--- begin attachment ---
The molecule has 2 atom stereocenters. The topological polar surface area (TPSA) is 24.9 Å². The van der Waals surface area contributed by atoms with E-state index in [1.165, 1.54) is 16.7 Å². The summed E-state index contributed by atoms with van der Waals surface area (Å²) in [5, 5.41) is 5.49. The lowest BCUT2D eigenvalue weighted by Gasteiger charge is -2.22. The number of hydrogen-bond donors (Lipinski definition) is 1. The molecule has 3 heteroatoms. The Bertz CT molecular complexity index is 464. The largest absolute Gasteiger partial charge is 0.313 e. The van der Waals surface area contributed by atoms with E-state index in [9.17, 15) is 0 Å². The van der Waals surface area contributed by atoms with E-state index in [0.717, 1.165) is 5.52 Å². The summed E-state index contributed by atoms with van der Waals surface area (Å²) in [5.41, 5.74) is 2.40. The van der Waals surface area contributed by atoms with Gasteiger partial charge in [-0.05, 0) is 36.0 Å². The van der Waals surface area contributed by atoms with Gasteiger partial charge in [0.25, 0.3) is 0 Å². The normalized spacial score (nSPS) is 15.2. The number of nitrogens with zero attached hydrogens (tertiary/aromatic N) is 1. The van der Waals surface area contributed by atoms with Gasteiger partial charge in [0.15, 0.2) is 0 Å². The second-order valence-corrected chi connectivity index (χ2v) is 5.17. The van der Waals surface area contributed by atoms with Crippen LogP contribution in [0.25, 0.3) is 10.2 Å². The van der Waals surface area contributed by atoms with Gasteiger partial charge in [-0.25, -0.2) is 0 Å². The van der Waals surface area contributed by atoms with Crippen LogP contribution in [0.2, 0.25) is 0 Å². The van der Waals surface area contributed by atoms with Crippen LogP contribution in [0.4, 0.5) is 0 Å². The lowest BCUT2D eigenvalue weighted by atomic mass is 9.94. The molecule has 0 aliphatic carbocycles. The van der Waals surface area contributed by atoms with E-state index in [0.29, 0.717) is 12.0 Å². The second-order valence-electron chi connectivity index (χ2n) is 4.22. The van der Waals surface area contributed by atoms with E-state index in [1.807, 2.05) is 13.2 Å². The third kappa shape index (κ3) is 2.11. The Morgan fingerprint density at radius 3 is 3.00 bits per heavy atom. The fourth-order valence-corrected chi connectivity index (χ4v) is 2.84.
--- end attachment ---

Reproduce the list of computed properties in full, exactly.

The molecule has 2 atom stereocenters. The topological polar surface area (TPSA) is 24.9 Å². The van der Waals surface area contributed by atoms with E-state index in [1.165, 1.54) is 16.7 Å². The summed E-state index contributed by atoms with van der Waals surface area (Å²) in [5, 5.41) is 5.49. The lowest BCUT2D eigenvalue weighted by Gasteiger charge is -2.22. The number of hydrogen-bond donors (Lipinski definition) is 1. The molecule has 3 heteroatoms. The Bertz CT molecular complexity index is 464. The largest absolute Gasteiger partial charge is 0.313 e. The van der Waals surface area contributed by atoms with E-state index in [9.17, 15) is 0 Å². The van der Waals surface area contributed by atoms with E-state index in [0.717, 1.165) is 5.52 Å². The summed E-state index contributed by atoms with van der Waals surface area (Å²) in [5.41, 5.74) is 2.40. The van der Waals surface area contributed by atoms with Gasteiger partial charge in [-0.05, 0) is 36.0 Å². The van der Waals surface area contributed by atoms with Gasteiger partial charge in [0.25, 0.3) is 0 Å². The normalized spacial score (nSPS) is 15.2. The number of nitrogens with zero attached hydrogens (tertiary/aromatic N) is 1. The van der Waals surface area contributed by atoms with Gasteiger partial charge in [0.15, 0.2) is 0 Å². The second-order valence-corrected chi connectivity index (χ2v) is 5.17. The van der Waals surface area contributed by atoms with Crippen LogP contribution in [0.25, 0.3) is 10.2 Å². The van der Waals surface area contributed by atoms with Gasteiger partial charge in [-0.25, -0.2) is 0 Å². The van der Waals surface area contributed by atoms with Crippen LogP contribution in [0.2, 0.25) is 0 Å². The van der Waals surface area contributed by atoms with Crippen LogP contribution in [0.4, 0.5) is 0 Å². The lowest BCUT2D eigenvalue weighted by atomic mass is 9.94. The molecule has 0 aliphatic carbocycles. The van der Waals surface area contributed by atoms with E-state index in [0.29, 0.717) is 12.0 Å². The second-order valence-electron chi connectivity index (χ2n) is 4.22. The van der Waals surface area contributed by atoms with E-state index in [1.807, 2.05) is 13.2 Å². The third kappa shape index (κ3) is 2.11. The Morgan fingerprint density at radius 3 is 3.00 bits per heavy atom. The fourth-order valence-corrected chi connectivity index (χ4v) is 2.84.